A series of explosions shook the city of St. Louis on March 16, 1972. The first building fell to the ground at 3 p.m. that afternoon. In the months that followed, more than 30 buildings would be turned to rubble.
The buildings that were destroyed were part of the now infamous housing project known as Pruitt-Igoe. When the Pruitt-Igoe housing project opened in 1954 it was believed to be a breakthrough in urban architecture. Spanning 57 acres across the north side of St. Louis, Pruitt-Igoe consisted of 33 high-rise buildings and provided nearly 3,000 new apartments to the surrounding population.
Pruitt-Igoe was designed with cutting-edge ideas from modern architecture. The designers emphasized green spaces and packed residents into high-rise towers with beautiful views of the surrounding city. The buildings employed skip-stop elevators, which only stopped at the first, fourth, seventh, and tenth floors. (Architects believed that forcing people to use the stairs would lessen the foot traffic and congestion in the building.) The buildings were outfitted with “unbreakable” lights that were covered in metal mesh and intended to reduce vandalism. The floors featured communal garbage chutes and large windows to brighten the corridors with natural light.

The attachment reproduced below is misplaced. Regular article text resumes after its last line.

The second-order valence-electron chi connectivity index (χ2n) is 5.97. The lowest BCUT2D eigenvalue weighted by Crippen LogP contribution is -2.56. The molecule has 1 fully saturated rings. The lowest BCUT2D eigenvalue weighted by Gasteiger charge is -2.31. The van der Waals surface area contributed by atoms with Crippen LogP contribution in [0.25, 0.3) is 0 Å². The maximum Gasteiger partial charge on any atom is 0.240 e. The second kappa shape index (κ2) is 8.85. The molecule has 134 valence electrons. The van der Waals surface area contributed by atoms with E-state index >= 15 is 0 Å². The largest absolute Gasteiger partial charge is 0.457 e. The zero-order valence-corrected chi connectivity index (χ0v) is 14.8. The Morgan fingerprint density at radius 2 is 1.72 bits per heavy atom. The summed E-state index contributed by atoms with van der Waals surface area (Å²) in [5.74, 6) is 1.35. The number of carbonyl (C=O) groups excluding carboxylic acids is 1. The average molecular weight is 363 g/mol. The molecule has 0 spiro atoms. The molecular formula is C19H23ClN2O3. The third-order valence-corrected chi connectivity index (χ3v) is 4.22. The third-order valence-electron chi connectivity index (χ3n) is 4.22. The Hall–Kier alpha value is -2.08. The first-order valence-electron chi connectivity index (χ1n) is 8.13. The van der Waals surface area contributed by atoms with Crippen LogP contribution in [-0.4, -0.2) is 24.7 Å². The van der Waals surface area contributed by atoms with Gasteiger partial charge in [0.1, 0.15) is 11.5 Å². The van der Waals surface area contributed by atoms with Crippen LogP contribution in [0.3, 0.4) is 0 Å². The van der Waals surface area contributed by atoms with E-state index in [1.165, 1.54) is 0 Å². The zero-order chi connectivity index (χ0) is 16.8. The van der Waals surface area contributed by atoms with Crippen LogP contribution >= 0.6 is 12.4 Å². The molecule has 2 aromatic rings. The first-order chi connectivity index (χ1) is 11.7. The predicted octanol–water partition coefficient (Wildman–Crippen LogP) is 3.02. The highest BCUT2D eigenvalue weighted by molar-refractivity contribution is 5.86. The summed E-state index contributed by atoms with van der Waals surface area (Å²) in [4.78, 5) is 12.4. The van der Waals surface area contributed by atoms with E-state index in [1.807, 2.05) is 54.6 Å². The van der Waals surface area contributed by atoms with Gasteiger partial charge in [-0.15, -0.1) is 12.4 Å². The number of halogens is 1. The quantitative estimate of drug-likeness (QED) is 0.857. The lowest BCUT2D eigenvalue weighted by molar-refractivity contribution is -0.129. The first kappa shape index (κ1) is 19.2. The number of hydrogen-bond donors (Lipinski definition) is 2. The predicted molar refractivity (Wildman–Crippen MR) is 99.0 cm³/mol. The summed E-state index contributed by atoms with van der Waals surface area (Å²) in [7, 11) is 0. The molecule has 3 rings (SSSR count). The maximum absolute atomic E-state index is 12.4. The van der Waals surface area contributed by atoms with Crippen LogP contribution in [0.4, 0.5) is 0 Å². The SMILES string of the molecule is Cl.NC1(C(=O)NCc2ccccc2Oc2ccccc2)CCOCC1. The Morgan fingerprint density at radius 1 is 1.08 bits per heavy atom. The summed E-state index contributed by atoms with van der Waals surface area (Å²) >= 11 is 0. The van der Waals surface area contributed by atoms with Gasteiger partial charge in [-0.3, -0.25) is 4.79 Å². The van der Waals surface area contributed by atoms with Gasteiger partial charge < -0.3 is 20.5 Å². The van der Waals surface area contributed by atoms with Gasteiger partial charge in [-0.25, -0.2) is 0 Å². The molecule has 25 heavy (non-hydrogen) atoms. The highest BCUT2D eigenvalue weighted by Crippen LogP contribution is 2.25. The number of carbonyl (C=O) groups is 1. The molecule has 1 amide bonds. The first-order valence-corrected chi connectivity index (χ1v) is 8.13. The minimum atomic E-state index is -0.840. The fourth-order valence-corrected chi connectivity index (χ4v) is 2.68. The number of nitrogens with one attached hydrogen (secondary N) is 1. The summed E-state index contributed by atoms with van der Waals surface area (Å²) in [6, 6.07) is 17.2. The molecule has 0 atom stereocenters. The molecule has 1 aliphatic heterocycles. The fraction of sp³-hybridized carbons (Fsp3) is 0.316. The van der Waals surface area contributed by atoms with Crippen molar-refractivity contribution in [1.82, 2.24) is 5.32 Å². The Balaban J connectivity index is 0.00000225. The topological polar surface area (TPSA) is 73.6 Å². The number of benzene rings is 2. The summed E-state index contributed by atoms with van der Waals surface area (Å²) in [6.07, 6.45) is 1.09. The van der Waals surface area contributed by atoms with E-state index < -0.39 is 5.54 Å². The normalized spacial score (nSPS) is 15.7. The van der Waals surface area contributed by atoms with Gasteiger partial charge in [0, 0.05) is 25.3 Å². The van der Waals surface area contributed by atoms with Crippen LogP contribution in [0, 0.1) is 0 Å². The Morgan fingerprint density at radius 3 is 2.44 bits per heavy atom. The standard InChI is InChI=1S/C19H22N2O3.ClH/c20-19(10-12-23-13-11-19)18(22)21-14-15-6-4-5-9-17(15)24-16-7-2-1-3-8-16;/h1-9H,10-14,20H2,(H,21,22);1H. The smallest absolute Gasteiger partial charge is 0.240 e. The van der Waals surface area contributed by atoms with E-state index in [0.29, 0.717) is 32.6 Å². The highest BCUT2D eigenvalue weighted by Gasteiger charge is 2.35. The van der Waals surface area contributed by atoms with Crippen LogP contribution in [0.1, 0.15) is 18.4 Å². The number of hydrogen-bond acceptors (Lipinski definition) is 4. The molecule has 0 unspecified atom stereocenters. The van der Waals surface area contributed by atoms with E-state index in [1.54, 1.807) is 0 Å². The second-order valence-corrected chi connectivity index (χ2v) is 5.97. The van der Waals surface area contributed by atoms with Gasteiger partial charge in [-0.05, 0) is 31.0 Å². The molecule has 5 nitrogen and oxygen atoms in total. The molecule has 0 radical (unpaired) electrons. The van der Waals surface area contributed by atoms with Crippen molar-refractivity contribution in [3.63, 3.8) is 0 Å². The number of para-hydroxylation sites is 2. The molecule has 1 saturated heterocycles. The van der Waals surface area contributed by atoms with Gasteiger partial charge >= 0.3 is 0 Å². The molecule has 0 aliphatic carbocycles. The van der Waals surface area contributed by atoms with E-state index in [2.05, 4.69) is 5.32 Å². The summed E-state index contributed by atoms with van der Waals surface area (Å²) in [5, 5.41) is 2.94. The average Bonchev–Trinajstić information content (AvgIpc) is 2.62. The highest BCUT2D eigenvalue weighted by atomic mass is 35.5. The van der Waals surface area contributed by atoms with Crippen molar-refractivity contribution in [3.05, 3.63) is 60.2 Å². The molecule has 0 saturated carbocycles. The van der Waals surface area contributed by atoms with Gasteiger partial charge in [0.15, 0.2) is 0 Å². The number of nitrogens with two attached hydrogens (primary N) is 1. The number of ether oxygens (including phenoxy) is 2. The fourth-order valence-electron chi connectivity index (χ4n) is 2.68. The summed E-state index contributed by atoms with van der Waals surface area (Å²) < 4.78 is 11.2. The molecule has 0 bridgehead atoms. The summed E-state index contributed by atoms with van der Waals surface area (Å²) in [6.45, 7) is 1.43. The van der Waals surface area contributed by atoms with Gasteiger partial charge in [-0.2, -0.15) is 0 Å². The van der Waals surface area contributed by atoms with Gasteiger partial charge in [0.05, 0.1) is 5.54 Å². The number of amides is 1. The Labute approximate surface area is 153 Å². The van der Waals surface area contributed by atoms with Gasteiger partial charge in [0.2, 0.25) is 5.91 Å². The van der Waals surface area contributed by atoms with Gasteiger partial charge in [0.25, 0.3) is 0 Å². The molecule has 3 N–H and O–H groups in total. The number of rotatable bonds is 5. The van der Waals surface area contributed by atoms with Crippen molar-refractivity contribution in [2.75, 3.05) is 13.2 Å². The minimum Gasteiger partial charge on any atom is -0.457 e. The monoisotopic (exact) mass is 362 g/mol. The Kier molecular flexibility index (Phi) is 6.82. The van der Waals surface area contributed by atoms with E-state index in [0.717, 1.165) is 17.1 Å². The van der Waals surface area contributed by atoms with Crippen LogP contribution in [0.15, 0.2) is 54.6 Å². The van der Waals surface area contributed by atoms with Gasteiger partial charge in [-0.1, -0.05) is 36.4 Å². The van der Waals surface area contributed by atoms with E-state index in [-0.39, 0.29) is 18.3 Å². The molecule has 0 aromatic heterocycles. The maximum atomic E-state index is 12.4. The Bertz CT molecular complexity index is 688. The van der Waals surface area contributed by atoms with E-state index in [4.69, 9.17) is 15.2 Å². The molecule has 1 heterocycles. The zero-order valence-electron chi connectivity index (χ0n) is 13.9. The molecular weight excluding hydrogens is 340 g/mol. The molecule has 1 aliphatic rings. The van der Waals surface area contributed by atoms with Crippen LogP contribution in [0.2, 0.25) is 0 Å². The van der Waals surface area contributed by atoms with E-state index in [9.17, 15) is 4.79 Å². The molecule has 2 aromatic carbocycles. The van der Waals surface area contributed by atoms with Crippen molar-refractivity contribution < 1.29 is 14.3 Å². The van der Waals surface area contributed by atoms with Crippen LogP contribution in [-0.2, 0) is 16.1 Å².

On paper, Pruitt-Igoe was a testament to modern engineering. In practice, the project was a disaster.